Grand Falls-Windsor -
The pulp and paper mill may have closed in Grand Falls-Windsor last year, but it's not all doom and gloom.
In fact, business is good, says the woman who chairs the town's economic development committee.
"There's been no slowdown in business that we have been made aware of that would really make us change focus," said Coun. Amy Coady-Davis.
"I mean, things are good, things are positive."
Coady-Davis said some businesses are expanding, there's been increased retail spending as well as an upswing in real estate, auto and recreational vehicle sales.
"(If it was contrary to what businesses are reporting) you would see it in job losses, you would see it in lack of inventory," she said.
"The turnover is there - it is right in front of your face. You can't fudge those numbers. Sales are up, they have said they're up, you can see that they are up."
She also said there's colloquial evidence the economy is doing well, such as high traffic to the area, full parking lots, crowded hockey games and full houses at arts and entertainment events.
"That's one of first things really that people tend to pull back on - entertainment expenses, and (yet) the cinema is back up and running, which it wasn't for quite a long time, and that's successful since it reopened," Coady-Davis said.
"You take hockey games - the stadium is full whenever the Cats are at home. Figure skating shows (and) minor hockey registrations are up, the Arts and Culture Centre has had some wonderful shows in the last few months with full houses, so obviously it's not all doom and gloom, because people are still out there enjoying their extracurricular activities and taking advantage of the things that are going on here."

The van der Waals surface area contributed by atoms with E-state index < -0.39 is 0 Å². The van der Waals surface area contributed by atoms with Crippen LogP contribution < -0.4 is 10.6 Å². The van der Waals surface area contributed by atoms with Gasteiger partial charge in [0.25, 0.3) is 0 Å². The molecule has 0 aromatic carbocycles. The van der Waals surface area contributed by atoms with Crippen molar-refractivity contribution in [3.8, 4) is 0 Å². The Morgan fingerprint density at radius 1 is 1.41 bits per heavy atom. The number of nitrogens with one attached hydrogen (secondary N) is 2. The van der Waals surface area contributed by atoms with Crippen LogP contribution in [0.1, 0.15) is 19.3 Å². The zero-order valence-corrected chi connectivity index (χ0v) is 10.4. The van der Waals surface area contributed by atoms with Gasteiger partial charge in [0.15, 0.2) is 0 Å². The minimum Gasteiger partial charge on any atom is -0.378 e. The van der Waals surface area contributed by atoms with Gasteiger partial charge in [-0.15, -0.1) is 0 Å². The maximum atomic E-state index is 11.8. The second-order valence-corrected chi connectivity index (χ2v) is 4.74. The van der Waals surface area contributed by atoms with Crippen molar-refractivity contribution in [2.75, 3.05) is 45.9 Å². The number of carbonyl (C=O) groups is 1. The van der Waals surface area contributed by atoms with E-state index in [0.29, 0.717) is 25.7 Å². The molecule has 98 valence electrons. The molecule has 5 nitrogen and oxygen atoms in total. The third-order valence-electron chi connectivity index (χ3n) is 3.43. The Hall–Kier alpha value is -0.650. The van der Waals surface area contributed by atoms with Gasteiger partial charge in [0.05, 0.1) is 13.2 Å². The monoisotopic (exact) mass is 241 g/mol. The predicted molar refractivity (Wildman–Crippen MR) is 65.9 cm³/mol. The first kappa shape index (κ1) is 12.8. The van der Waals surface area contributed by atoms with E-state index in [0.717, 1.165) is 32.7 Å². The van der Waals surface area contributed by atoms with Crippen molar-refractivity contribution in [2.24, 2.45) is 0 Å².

According to the economic development office in Grand Falls-Windsor, housing starts are down 50 per cent from 2008 - there were 118 units built then as compared to 53 units in 2009. However, the economic development committee says developers are suggesting that housing starts will rebound this year.
Gerald Thompson, president of the Chamber of Commerce - which represents 209 businesses in Grand Falls-Windsor - tends to agree with the town's positive outlook.
He said they are getting far more positive feedback from members than negative.
"... Although there's been a number of small businesses that have closed in the last year, we still know that the people that have done business here in this valley, their percentages over last year are up."
Thompson expects good things for the town's future.
"We feel very confident, from the cross-section from the automobile sector and the housing sector, the service sector, the construction sector, we're very positive and feel very confident," he said.
"Plus, when you look at the commitment that the three levels of government have made for this region, then that, too, gives us very good reason to be optimistic about the prospects for 2010.
"We believe there is a future in this valley for us and we believe that if we continue to work together as business people and continue to work with our stakeholders, our agencies, with government, then we're going to forge ahead and we're going to be all right."